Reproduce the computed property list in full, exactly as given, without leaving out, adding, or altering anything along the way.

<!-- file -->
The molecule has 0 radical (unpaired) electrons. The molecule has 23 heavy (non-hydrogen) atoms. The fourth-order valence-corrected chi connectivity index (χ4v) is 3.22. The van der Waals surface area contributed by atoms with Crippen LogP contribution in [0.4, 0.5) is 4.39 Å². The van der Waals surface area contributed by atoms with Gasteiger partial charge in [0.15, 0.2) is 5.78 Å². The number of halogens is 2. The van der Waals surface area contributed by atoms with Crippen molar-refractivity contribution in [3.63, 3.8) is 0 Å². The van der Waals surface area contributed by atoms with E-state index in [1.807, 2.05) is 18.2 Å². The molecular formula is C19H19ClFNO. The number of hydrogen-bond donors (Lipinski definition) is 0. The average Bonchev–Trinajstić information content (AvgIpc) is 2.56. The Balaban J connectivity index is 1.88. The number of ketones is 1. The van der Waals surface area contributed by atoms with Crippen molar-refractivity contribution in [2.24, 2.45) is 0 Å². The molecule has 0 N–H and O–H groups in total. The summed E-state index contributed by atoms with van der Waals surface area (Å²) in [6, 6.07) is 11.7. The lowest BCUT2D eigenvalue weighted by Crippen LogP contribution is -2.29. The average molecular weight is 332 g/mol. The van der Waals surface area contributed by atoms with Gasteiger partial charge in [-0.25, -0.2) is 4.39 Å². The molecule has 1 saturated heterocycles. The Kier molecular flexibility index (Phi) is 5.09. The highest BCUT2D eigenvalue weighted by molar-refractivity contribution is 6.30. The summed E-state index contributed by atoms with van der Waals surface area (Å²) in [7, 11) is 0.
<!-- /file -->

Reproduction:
The molecule has 0 radical (unpaired) electrons. The molecule has 23 heavy (non-hydrogen) atoms. The fourth-order valence-corrected chi connectivity index (χ4v) is 3.22. The van der Waals surface area contributed by atoms with Crippen LogP contribution in [0.4, 0.5) is 4.39 Å². The van der Waals surface area contributed by atoms with Gasteiger partial charge in [0.15, 0.2) is 5.78 Å². The number of halogens is 2. The van der Waals surface area contributed by atoms with Crippen molar-refractivity contribution in [3.63, 3.8) is 0 Å². The van der Waals surface area contributed by atoms with E-state index in [1.807, 2.05) is 18.2 Å². The molecular formula is C19H19ClFNO. The number of hydrogen-bond donors (Lipinski definition) is 0. The average Bonchev–Trinajstić information content (AvgIpc) is 2.56. The Balaban J connectivity index is 1.88. The number of ketones is 1. The van der Waals surface area contributed by atoms with Crippen molar-refractivity contribution in [2.24, 2.45) is 0 Å². The molecule has 0 N–H and O–H groups in total. The summed E-state index contributed by atoms with van der Waals surface area (Å²) in [6, 6.07) is 11.7. The lowest BCUT2D eigenvalue weighted by Crippen LogP contribution is -2.29. The average molecular weight is 332 g/mol. The van der Waals surface area contributed by atoms with Gasteiger partial charge in [-0.25, -0.2) is 4.39 Å². The molecule has 1 saturated heterocycles. The Kier molecular flexibility index (Phi) is 5.09. The highest BCUT2D eigenvalue weighted by molar-refractivity contribution is 6.30. The summed E-state index contributed by atoms with van der Waals surface area (Å²) in [7, 11) is 0.